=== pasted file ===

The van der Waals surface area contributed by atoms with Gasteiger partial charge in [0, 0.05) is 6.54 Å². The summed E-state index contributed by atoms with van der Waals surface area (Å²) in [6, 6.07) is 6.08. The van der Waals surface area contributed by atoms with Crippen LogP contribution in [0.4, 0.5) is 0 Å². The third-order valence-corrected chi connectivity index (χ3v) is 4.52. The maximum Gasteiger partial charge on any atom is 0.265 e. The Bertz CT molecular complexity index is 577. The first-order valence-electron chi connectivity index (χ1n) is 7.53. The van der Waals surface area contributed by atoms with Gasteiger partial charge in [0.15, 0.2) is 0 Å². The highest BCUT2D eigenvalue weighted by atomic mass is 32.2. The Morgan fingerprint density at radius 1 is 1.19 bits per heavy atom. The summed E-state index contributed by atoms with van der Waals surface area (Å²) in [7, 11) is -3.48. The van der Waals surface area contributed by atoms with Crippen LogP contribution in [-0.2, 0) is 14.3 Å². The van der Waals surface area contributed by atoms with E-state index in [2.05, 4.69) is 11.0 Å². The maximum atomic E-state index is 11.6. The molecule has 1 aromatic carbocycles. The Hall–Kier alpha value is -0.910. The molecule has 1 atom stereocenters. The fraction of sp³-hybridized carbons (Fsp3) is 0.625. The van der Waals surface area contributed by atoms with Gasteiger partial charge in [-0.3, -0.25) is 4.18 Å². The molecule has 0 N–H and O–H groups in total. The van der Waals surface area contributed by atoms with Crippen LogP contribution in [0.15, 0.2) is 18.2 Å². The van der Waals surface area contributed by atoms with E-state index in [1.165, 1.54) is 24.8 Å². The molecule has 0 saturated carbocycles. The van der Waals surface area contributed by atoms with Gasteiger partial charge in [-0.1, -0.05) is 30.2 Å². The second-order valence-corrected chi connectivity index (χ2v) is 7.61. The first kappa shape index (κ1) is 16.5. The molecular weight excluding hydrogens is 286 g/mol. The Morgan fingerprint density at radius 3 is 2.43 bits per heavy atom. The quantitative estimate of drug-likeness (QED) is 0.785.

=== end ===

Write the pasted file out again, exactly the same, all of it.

The van der Waals surface area contributed by atoms with Gasteiger partial charge in [0, 0.05) is 6.54 Å². The summed E-state index contributed by atoms with van der Waals surface area (Å²) in [6, 6.07) is 6.08. The van der Waals surface area contributed by atoms with Crippen LogP contribution in [0.4, 0.5) is 0 Å². The third-order valence-corrected chi connectivity index (χ3v) is 4.52. The maximum Gasteiger partial charge on any atom is 0.265 e. The Bertz CT molecular complexity index is 577. The first-order valence-electron chi connectivity index (χ1n) is 7.53. The van der Waals surface area contributed by atoms with Gasteiger partial charge in [0.15, 0.2) is 0 Å². The highest BCUT2D eigenvalue weighted by atomic mass is 32.2. The Morgan fingerprint density at radius 1 is 1.19 bits per heavy atom. The summed E-state index contributed by atoms with van der Waals surface area (Å²) in [7, 11) is -3.48. The van der Waals surface area contributed by atoms with Crippen LogP contribution in [-0.2, 0) is 14.3 Å². The van der Waals surface area contributed by atoms with E-state index in [2.05, 4.69) is 11.0 Å². The maximum atomic E-state index is 11.6. The molecule has 1 aromatic carbocycles. The Hall–Kier alpha value is -0.910. The molecule has 1 atom stereocenters. The fraction of sp³-hybridized carbons (Fsp3) is 0.625. The van der Waals surface area contributed by atoms with Gasteiger partial charge in [-0.3, -0.25) is 4.18 Å². The molecule has 0 N–H and O–H groups in total. The van der Waals surface area contributed by atoms with Crippen LogP contribution in [0.15, 0.2) is 18.2 Å². The van der Waals surface area contributed by atoms with E-state index in [1.165, 1.54) is 24.8 Å². The molecule has 0 saturated carbocycles. The van der Waals surface area contributed by atoms with Gasteiger partial charge in [-0.1, -0.05) is 30.2 Å². The second-order valence-corrected chi connectivity index (χ2v) is 7.61. The first kappa shape index (κ1) is 16.5. The molecular weight excluding hydrogens is 286 g/mol. The Morgan fingerprint density at radius 3 is 2.43 bits per heavy atom. The quantitative estimate of drug-likeness (QED) is 0.785.